Getting your supplies beforehand also lets you decide if you want to experiment with new things. For instance, this time, I am planning on experimenting with ink washes, so I know getting my ink bottle into my Inktober supplies crate is a must.
Basically, it’s nice to know what you have to work with before you start working!
Setting Aside Drawing Time
One of the main points of Inktober is to get into a daily drawing habit. However, just jumping in doesn’t work out for me as I have no idea:
- What times are good times for me to draw
- How much time I can spend to each drawing
Also, I knew some days I just won’t be able to draw due to chronic pain and other health issues. Additionally, October is exam and deadline time for school/work, too. Woohoo.
What can I do, then?
Well, Sketch-tember was the go-to solution for me. September is known as Sketch-tember where you do simple pencil sketches each day. It’s not as glorified as Inktober but many artists seem to take advantage of this month to thumbnail or pencil sketch their Inktober drawings in advance.
The only thing is, though, if you do this, make sure to have a small disclaimer on your Inktober drawings that you thumbnailed/ sketched in advance so it doesn’t mislead people into thinking you did an art piece all in one day 🙂 Also, don’t post your Inktober art/sketch in advance of the day – just out of courtesy to other artists!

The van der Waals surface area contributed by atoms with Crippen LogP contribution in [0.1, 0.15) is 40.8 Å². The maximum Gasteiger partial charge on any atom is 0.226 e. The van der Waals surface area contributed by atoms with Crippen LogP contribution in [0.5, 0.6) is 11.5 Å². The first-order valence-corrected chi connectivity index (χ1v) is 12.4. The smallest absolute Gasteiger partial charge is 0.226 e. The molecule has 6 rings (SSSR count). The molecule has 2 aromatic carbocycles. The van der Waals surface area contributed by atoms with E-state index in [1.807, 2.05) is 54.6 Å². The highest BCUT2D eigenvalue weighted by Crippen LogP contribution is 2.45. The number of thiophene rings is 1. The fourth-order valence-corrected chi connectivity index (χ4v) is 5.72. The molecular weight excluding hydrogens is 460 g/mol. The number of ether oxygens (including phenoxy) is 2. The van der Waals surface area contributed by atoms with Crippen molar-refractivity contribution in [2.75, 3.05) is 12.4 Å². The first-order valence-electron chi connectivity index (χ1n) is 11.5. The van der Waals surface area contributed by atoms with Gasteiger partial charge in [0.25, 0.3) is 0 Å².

This was my golden egg. My hero and savior. There is no pressure of having to post art each day or the feeling of being left behind. I had so much trial and error in the past couple of weeks to where I now know what times are good times to draw (afternoon on weekends; evenings on weekdays, usually before dinner or as a wind-down before bed) and how long each drawing takes me (sketching = 30 min to 1 hour). I also know that I can catch-up on missed days without worry since I know how long it’ll take me to do that catch-up work.
In the end, Inktober is about getting creative and having fun by taking out some time to draw. It is not a competition nor is it anything super serious that your life depends on it. Don’t push yourself too hard. Don’t compare yourself. Don’t look at those social media likes or views.
Inktober is for you and your self-improvement.
If you ain’t having that fun or that self-satisfaction of having manifested something into the physical world from your abstract mind, you are probably doing Inktober (and art itself) wrong.
There are still ~15 days left before going off into the whirlwind of Inktober. I sincerely hope that sharing my prepping process with you helps you in your Inktober journey!
Have fun and get creative! And I’ll see you here, soon, friend.